Rupture (2016)

  • Time: 102 min
  • Genre: Sci-Fi | Thriller
  • Director: Steven Shainberg
  • Cast: Noomi Rapace, Michael Chiklis, Lesley Manville

Storyline:

A single mom tries to break free from a mysterious organization that has abducted her.

One review

  • If one took a shot for every time the line “What do you want from me?” was uttered in the sci-fi abduction thriller Rupture, then one would be fairly drunk at the end 102-minute running time. Perhaps being intoxicated is the best way to view the film since the intrigue of its central mystery quickly dissipates and grows tiresome.

    Noomi Rapace stars as Renee, a Montreal-born single mother who drops off her son with her ex-husband one weekend only to find herself abducted and taken to a makeshift medical facility. It seems she’s been targeted for quite some time; unbeknownst to her, surveillance cameras have been placed all around her home. Now she finds herself strapped to an examining table and observed by a group of unnervingly captors, who inject her with a mysterious chemical substance and keep going on about her “interesting skin.”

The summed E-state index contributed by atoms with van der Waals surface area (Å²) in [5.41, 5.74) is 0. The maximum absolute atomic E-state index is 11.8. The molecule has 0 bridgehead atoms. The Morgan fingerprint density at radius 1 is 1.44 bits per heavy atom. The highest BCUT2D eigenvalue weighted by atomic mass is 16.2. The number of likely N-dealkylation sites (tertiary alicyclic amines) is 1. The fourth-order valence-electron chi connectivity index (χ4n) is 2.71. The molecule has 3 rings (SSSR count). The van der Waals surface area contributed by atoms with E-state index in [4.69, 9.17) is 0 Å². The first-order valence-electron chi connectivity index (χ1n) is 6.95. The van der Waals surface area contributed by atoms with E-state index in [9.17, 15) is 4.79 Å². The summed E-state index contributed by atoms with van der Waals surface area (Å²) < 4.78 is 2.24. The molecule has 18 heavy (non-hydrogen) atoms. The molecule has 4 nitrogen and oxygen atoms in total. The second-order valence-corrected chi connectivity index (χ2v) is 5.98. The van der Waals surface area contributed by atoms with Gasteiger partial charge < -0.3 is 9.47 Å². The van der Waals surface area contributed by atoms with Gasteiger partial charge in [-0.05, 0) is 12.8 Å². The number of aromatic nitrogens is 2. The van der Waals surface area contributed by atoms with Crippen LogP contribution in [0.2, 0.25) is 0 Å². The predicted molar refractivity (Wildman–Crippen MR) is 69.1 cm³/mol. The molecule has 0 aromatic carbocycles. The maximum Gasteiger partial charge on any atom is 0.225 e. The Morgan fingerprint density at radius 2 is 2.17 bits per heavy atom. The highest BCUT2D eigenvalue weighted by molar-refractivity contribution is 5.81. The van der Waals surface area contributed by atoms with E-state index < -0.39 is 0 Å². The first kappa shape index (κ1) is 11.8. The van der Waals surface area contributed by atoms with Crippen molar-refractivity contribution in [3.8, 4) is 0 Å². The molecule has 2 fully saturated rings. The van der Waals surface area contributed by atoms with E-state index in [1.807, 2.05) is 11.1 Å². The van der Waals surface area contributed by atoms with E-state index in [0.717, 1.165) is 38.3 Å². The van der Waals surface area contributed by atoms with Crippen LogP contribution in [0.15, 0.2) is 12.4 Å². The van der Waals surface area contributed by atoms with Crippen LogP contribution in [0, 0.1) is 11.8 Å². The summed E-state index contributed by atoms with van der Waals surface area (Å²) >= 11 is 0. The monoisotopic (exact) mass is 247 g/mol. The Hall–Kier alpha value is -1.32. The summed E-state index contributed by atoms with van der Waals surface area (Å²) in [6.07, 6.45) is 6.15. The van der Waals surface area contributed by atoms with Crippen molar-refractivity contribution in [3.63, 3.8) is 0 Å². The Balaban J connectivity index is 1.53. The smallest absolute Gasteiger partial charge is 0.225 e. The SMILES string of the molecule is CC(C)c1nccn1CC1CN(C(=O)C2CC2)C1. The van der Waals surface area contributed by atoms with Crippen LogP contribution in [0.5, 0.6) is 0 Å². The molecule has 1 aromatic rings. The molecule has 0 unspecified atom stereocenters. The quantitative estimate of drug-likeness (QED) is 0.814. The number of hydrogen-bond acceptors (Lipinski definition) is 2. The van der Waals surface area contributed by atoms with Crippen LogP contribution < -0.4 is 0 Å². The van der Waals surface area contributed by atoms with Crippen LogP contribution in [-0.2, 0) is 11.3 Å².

She’s not the only one being held captive. “They need us,” murmurs one other hostage as she’s wheeled past him. Yet what exactly are they needed for? The purpose is slowly revealed when Renee manages to break herself from her restraints and crawls through the ventilation system in hopes of finding a way out. It seems the captors are terrorising their captives with their worst fears in order to trigger some sort of genetic mutation. Unfortunately, not all the subjects survive the emotional torture.

    If there’s one relatively remarkable aspect of Rupture, it is Jeremy Reed’s appropriately creepy production design. The maze-like layout of the facility lends tension to Renee’s determined efforts and the stylishly dank surroundings enhance the nightmarish situation. Director Steven Shainberg doesn’t withhold from depicting the horrors inflicted upon Renee and her fellow prisoners – those with fears involving spiders, drowning, or daddy issues may do well to steer clear of this film. Unfortunately, the anticipated titular mutation is poorly done.

    Rapace has already established her physical prowess in Ridley Scott’s Prometheus (and will do so again in Scott’s upcoming sequel Alien: Covenant), so her exertions here are nothing new. In fact, this is not a role that serves her well and almost borders on the detrimental.

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